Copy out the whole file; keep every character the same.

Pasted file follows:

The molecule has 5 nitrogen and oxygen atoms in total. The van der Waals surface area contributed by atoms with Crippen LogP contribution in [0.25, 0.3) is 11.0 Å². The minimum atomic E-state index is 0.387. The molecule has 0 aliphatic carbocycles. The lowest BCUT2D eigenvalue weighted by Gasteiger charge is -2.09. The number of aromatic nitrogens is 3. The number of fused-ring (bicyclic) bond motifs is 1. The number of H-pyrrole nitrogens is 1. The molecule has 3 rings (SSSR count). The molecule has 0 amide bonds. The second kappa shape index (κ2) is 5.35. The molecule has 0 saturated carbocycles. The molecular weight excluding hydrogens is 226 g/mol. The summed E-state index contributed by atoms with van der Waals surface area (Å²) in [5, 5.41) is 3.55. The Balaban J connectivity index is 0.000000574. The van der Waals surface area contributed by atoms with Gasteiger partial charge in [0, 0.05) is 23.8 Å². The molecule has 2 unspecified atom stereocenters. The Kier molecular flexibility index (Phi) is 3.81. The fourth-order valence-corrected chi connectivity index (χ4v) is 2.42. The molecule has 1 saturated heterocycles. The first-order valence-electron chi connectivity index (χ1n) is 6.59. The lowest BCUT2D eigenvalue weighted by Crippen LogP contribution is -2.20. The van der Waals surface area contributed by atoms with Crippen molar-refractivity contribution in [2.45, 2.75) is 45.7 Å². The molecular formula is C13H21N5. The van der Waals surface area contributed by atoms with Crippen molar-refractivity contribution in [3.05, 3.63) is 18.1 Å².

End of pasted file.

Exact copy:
The molecule has 5 nitrogen and oxygen atoms in total. The van der Waals surface area contributed by atoms with Crippen LogP contribution in [0.25, 0.3) is 11.0 Å². The minimum atomic E-state index is 0.387. The molecule has 0 aliphatic carbocycles. The lowest BCUT2D eigenvalue weighted by Gasteiger charge is -2.09. The number of aromatic nitrogens is 3. The number of fused-ring (bicyclic) bond motifs is 1. The number of H-pyrrole nitrogens is 1. The molecule has 3 rings (SSSR count). The molecule has 0 amide bonds. The second kappa shape index (κ2) is 5.35. The molecule has 0 saturated carbocycles. The molecular weight excluding hydrogens is 226 g/mol. The summed E-state index contributed by atoms with van der Waals surface area (Å²) in [5, 5.41) is 3.55. The Balaban J connectivity index is 0.000000574. The van der Waals surface area contributed by atoms with Gasteiger partial charge in [0, 0.05) is 23.8 Å². The molecule has 2 unspecified atom stereocenters. The Kier molecular flexibility index (Phi) is 3.81. The fourth-order valence-corrected chi connectivity index (χ4v) is 2.42. The molecule has 1 saturated heterocycles. The first-order valence-electron chi connectivity index (χ1n) is 6.59. The lowest BCUT2D eigenvalue weighted by Crippen LogP contribution is -2.20. The van der Waals surface area contributed by atoms with Crippen molar-refractivity contribution in [2.45, 2.75) is 45.7 Å². The molecular formula is C13H21N5. The van der Waals surface area contributed by atoms with Crippen molar-refractivity contribution in [3.05, 3.63) is 18.1 Å².